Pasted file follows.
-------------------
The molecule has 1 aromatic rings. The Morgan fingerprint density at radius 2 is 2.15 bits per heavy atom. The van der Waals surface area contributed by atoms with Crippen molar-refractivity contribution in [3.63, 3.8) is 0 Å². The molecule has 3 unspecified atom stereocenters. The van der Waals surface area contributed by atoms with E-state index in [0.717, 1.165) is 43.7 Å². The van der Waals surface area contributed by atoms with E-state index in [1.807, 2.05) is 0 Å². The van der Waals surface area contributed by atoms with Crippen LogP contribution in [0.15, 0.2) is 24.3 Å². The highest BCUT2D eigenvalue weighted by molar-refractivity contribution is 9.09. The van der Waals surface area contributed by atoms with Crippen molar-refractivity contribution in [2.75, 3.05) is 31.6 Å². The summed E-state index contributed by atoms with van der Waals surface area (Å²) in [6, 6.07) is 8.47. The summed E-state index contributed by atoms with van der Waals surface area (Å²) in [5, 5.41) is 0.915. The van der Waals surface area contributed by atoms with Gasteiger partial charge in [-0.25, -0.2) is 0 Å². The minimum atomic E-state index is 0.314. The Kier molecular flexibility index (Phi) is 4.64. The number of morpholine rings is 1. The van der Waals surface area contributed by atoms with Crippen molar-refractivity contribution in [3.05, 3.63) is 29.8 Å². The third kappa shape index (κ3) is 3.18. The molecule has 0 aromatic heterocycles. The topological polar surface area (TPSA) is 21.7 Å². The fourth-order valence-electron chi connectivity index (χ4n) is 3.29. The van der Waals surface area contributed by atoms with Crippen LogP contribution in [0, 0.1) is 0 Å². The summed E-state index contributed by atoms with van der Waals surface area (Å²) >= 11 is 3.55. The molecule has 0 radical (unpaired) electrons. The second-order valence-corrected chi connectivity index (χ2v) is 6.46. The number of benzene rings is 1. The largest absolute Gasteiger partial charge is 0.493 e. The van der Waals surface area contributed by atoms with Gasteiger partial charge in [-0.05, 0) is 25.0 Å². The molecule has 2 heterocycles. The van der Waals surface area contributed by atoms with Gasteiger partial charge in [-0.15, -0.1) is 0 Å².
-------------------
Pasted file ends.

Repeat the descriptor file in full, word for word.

The molecule has 1 aromatic rings. The Morgan fingerprint density at radius 2 is 2.15 bits per heavy atom. The van der Waals surface area contributed by atoms with Crippen molar-refractivity contribution in [3.63, 3.8) is 0 Å². The molecule has 3 unspecified atom stereocenters. The van der Waals surface area contributed by atoms with E-state index in [0.717, 1.165) is 43.7 Å². The van der Waals surface area contributed by atoms with E-state index in [1.807, 2.05) is 0 Å². The van der Waals surface area contributed by atoms with Crippen LogP contribution in [0.15, 0.2) is 24.3 Å². The highest BCUT2D eigenvalue weighted by molar-refractivity contribution is 9.09. The van der Waals surface area contributed by atoms with Crippen molar-refractivity contribution in [2.75, 3.05) is 31.6 Å². The summed E-state index contributed by atoms with van der Waals surface area (Å²) in [6, 6.07) is 8.47. The summed E-state index contributed by atoms with van der Waals surface area (Å²) in [5, 5.41) is 0.915. The van der Waals surface area contributed by atoms with Gasteiger partial charge in [-0.25, -0.2) is 0 Å². The minimum atomic E-state index is 0.314. The Kier molecular flexibility index (Phi) is 4.64. The number of morpholine rings is 1. The van der Waals surface area contributed by atoms with Crippen molar-refractivity contribution in [3.05, 3.63) is 29.8 Å². The third kappa shape index (κ3) is 3.18. The molecule has 0 aromatic heterocycles. The topological polar surface area (TPSA) is 21.7 Å². The fourth-order valence-electron chi connectivity index (χ4n) is 3.29. The van der Waals surface area contributed by atoms with Crippen LogP contribution in [0, 0.1) is 0 Å². The summed E-state index contributed by atoms with van der Waals surface area (Å²) >= 11 is 3.55. The molecule has 0 radical (unpaired) electrons. The second-order valence-corrected chi connectivity index (χ2v) is 6.46. The number of benzene rings is 1. The largest absolute Gasteiger partial charge is 0.493 e. The van der Waals surface area contributed by atoms with Gasteiger partial charge in [-0.05, 0) is 25.0 Å². The molecule has 2 heterocycles. The van der Waals surface area contributed by atoms with Gasteiger partial charge in [-0.15, -0.1) is 0 Å².